For a regular C++ program or library there's no such thing as "allocating physical memory" or "allocating memory from hard disk" in Windows. All "normal" allocation requests are served by virtual memory. It is up to the operating system to decide which virtual memory region will reside in physical RAM and which will reside on disc at any given moment. Neither your program, not the third party library has any control over this.
In other words, the "problem" you seem to describe does not really exist. In a properly designed OS based on virtual memory, the physical RAM is always fully occupied. Unoccupied RAM is wasted RAM - this is the governing principle behind this. That means that the concept of "saving physical RAM" does not really exist in such OS: the physical RAM is always 100% occupied anyway.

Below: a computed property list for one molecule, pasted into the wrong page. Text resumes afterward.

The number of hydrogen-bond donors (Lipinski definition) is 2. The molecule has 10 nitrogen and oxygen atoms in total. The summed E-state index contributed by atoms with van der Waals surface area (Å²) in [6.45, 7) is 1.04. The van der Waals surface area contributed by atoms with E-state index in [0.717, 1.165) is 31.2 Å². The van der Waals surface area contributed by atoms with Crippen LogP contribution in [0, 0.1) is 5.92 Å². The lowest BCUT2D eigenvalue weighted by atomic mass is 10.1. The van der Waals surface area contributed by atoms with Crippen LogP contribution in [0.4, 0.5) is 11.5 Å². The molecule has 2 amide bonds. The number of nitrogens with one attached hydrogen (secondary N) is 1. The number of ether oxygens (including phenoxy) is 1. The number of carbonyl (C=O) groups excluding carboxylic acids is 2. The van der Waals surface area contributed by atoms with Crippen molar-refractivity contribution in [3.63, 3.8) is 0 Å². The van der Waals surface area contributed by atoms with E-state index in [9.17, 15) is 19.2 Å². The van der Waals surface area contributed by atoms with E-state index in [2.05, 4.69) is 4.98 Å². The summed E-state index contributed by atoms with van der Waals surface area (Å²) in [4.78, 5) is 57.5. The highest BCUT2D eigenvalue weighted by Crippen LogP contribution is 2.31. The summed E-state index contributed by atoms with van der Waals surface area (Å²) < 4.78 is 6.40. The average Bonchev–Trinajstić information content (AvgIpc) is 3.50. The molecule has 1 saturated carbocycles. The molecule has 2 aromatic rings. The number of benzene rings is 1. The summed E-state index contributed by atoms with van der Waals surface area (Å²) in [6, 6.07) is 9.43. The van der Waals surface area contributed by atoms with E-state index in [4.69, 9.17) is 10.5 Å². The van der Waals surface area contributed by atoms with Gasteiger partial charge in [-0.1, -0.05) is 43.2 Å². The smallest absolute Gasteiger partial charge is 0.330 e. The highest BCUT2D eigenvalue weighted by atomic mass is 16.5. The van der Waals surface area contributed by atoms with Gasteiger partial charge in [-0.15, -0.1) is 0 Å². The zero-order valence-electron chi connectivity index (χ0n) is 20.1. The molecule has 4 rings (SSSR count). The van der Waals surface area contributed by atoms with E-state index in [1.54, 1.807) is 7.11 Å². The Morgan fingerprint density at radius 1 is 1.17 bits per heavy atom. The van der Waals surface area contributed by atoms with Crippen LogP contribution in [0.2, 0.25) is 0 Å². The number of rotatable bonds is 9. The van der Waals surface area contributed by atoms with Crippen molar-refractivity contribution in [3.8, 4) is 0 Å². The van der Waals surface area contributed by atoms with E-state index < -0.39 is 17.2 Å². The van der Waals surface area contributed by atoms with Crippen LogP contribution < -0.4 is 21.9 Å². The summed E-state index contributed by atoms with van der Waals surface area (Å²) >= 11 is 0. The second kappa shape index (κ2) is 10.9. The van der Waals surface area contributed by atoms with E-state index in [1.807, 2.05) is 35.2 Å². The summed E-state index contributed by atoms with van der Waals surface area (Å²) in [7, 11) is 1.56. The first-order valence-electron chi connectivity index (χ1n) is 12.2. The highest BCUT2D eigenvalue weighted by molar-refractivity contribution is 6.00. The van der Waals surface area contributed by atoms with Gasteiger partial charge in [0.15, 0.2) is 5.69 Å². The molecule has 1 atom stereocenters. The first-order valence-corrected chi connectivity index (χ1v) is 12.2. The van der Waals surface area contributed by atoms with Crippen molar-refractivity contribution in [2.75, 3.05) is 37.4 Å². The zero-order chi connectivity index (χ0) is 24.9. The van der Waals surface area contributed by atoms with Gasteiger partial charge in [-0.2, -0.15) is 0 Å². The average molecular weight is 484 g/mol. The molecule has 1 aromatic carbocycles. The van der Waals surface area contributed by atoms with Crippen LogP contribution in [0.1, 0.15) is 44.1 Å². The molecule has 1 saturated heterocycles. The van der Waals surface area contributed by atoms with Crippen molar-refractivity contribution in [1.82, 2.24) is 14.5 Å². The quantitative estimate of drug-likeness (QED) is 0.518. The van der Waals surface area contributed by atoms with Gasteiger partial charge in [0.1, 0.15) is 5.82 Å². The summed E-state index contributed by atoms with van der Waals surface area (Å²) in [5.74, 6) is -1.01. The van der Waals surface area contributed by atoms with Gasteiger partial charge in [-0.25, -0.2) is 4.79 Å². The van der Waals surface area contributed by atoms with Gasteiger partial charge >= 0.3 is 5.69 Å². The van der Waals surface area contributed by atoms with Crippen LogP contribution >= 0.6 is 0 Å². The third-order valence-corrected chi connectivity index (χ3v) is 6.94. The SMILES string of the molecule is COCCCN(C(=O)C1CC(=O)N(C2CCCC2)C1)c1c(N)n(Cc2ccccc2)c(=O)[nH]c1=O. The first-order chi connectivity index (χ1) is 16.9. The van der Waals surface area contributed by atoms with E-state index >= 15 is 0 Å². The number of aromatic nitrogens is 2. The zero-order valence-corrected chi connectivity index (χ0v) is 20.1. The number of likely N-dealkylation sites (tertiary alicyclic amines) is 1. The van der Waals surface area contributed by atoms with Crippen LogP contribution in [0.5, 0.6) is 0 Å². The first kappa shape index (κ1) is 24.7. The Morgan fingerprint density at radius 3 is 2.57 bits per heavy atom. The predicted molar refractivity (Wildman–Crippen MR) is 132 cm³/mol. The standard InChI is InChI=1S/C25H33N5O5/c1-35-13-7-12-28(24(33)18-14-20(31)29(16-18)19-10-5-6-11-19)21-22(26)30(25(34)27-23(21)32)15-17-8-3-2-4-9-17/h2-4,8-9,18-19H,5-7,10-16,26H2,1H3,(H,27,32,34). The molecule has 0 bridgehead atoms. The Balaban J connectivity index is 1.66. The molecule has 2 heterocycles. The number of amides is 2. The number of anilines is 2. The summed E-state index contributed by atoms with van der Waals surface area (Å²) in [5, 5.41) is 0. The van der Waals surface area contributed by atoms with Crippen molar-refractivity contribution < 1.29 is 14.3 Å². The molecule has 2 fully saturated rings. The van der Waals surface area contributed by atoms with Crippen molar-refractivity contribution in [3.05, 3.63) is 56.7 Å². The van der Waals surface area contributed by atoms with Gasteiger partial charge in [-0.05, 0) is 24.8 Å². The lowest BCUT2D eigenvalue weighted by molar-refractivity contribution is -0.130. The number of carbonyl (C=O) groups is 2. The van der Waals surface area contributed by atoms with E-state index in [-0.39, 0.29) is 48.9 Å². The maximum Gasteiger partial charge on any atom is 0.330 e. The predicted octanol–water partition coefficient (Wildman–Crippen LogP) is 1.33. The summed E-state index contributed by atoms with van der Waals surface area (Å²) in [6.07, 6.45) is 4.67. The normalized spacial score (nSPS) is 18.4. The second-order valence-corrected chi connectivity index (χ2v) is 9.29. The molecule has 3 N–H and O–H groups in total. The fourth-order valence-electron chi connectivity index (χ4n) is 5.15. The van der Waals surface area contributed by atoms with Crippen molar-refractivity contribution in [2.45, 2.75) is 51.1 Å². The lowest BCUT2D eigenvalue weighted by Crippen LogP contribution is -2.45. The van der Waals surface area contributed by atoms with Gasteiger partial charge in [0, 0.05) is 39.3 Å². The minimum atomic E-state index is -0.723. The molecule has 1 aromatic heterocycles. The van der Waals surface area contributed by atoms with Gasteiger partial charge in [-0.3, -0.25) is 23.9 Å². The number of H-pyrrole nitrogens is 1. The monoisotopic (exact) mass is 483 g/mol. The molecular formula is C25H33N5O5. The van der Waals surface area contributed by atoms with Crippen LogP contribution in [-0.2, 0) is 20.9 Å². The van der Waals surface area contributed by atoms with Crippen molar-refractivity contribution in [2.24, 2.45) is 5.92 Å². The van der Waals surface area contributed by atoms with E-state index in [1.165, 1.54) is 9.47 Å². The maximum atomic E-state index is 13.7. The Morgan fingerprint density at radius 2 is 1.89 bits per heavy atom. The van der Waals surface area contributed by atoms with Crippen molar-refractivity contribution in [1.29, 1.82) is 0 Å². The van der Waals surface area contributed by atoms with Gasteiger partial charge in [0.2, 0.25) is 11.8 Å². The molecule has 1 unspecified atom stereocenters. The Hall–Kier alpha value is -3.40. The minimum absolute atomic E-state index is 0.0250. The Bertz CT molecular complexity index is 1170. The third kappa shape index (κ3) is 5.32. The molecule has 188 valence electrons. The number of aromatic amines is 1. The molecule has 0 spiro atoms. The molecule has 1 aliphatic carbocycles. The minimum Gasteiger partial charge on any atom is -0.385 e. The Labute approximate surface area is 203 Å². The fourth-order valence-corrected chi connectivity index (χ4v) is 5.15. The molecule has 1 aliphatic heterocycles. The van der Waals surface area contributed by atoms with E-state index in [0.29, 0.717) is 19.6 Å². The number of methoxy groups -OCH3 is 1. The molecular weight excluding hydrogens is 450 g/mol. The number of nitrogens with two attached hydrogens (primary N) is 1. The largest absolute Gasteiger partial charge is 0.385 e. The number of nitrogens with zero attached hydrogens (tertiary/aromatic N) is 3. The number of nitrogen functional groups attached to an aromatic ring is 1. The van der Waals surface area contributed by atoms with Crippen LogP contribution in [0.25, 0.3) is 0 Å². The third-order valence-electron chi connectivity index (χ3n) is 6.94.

In order to make data stored in virtual memory the OS first has to make sure that data is loaded into physical RAM. For this reason, any library that uses memory will have its data loaded inyto physical RAM, regardless of whether you want it or not. Otherwise that third party library simply won't be able to function at all.